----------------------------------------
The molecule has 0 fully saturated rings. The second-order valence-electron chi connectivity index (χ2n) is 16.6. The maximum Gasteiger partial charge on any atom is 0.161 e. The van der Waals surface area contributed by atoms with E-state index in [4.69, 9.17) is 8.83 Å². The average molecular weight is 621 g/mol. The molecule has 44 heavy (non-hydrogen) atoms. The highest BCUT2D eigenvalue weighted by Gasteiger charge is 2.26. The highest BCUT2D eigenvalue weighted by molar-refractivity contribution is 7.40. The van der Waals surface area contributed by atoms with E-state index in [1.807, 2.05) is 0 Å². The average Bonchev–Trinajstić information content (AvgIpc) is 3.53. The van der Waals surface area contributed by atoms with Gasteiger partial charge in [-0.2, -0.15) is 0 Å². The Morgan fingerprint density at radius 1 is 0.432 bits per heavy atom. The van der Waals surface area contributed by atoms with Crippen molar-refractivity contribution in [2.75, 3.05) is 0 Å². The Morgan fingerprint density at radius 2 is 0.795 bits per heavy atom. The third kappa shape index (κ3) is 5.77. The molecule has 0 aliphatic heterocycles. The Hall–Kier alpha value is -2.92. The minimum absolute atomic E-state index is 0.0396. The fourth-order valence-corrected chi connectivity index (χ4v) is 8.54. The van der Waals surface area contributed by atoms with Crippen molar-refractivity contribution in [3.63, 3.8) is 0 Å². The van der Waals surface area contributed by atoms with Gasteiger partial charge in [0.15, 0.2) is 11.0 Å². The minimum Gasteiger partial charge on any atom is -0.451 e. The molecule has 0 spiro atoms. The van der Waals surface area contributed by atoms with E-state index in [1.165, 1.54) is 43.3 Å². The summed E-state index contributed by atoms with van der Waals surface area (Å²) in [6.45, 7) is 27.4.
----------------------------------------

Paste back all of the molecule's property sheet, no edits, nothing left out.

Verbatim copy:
The molecule has 0 fully saturated rings. The second-order valence-electron chi connectivity index (χ2n) is 16.6. The maximum Gasteiger partial charge on any atom is 0.161 e. The van der Waals surface area contributed by atoms with E-state index in [4.69, 9.17) is 8.83 Å². The average molecular weight is 621 g/mol. The molecule has 44 heavy (non-hydrogen) atoms. The highest BCUT2D eigenvalue weighted by Gasteiger charge is 2.26. The highest BCUT2D eigenvalue weighted by molar-refractivity contribution is 7.40. The van der Waals surface area contributed by atoms with E-state index in [1.807, 2.05) is 0 Å². The average Bonchev–Trinajstić information content (AvgIpc) is 3.53. The van der Waals surface area contributed by atoms with Gasteiger partial charge in [-0.2, -0.15) is 0 Å². The Morgan fingerprint density at radius 1 is 0.432 bits per heavy atom. The van der Waals surface area contributed by atoms with Crippen molar-refractivity contribution in [2.75, 3.05) is 0 Å². The Morgan fingerprint density at radius 2 is 0.795 bits per heavy atom. The third kappa shape index (κ3) is 5.77. The molecule has 0 aliphatic heterocycles. The Hall–Kier alpha value is -2.92. The minimum absolute atomic E-state index is 0.0396. The fourth-order valence-corrected chi connectivity index (χ4v) is 8.54. The van der Waals surface area contributed by atoms with Crippen molar-refractivity contribution in [3.63, 3.8) is 0 Å². The van der Waals surface area contributed by atoms with Gasteiger partial charge in [0.15, 0.2) is 11.0 Å². The minimum Gasteiger partial charge on any atom is -0.451 e. The molecule has 0 spiro atoms. The van der Waals surface area contributed by atoms with E-state index in [1.165, 1.54) is 43.3 Å². The summed E-state index contributed by atoms with van der Waals surface area (Å²) in [6.45, 7) is 27.4.